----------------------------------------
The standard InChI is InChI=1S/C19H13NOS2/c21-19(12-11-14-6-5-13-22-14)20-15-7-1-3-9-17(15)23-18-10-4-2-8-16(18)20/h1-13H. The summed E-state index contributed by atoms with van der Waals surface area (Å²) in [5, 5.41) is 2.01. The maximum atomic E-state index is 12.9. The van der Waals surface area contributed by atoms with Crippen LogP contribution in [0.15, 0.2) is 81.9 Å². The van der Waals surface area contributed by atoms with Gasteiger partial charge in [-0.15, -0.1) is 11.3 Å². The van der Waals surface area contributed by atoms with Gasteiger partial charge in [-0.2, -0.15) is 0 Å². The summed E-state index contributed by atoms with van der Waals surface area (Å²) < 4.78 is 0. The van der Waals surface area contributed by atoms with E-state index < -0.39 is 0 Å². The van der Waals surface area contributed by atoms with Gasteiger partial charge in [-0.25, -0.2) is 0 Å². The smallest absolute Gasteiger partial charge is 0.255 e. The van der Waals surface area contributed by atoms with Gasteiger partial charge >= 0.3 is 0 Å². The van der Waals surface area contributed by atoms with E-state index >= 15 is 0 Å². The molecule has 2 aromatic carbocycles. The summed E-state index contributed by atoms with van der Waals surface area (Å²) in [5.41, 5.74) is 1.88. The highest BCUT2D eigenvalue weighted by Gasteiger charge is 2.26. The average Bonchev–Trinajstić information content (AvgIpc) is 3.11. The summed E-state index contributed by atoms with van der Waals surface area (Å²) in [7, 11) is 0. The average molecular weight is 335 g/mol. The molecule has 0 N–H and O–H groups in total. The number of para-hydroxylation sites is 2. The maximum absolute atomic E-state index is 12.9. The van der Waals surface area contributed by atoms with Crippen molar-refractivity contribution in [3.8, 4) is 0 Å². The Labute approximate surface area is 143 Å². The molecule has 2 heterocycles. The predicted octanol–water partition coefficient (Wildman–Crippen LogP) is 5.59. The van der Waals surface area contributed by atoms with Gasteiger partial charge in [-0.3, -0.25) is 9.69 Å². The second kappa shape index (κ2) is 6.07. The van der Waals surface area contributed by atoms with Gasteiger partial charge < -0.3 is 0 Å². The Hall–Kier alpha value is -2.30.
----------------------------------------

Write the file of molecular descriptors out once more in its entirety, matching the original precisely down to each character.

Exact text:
The standard InChI is InChI=1S/C19H13NOS2/c21-19(12-11-14-6-5-13-22-14)20-15-7-1-3-9-17(15)23-18-10-4-2-8-16(18)20/h1-13H. The summed E-state index contributed by atoms with van der Waals surface area (Å²) in [5, 5.41) is 2.01. The maximum atomic E-state index is 12.9. The van der Waals surface area contributed by atoms with Crippen LogP contribution in [0.15, 0.2) is 81.9 Å². The van der Waals surface area contributed by atoms with Gasteiger partial charge in [-0.15, -0.1) is 11.3 Å². The van der Waals surface area contributed by atoms with Gasteiger partial charge in [-0.2, -0.15) is 0 Å². The summed E-state index contributed by atoms with van der Waals surface area (Å²) < 4.78 is 0. The van der Waals surface area contributed by atoms with E-state index < -0.39 is 0 Å². The van der Waals surface area contributed by atoms with Gasteiger partial charge in [-0.25, -0.2) is 0 Å². The smallest absolute Gasteiger partial charge is 0.255 e. The van der Waals surface area contributed by atoms with Gasteiger partial charge >= 0.3 is 0 Å². The van der Waals surface area contributed by atoms with E-state index >= 15 is 0 Å². The molecule has 2 aromatic carbocycles. The summed E-state index contributed by atoms with van der Waals surface area (Å²) in [5.41, 5.74) is 1.88. The highest BCUT2D eigenvalue weighted by Gasteiger charge is 2.26. The average Bonchev–Trinajstić information content (AvgIpc) is 3.11. The summed E-state index contributed by atoms with van der Waals surface area (Å²) in [7, 11) is 0. The average molecular weight is 335 g/mol. The molecule has 0 N–H and O–H groups in total. The number of para-hydroxylation sites is 2. The maximum absolute atomic E-state index is 12.9. The van der Waals surface area contributed by atoms with Crippen molar-refractivity contribution in [3.8, 4) is 0 Å². The Labute approximate surface area is 143 Å². The molecule has 2 heterocycles. The predicted octanol–water partition coefficient (Wildman–Crippen LogP) is 5.59. The van der Waals surface area contributed by atoms with Gasteiger partial charge in [-0.3, -0.25) is 9.69 Å². The second kappa shape index (κ2) is 6.07. The van der Waals surface area contributed by atoms with Gasteiger partial charge < -0.3 is 0 Å². The Hall–Kier alpha value is -2.30.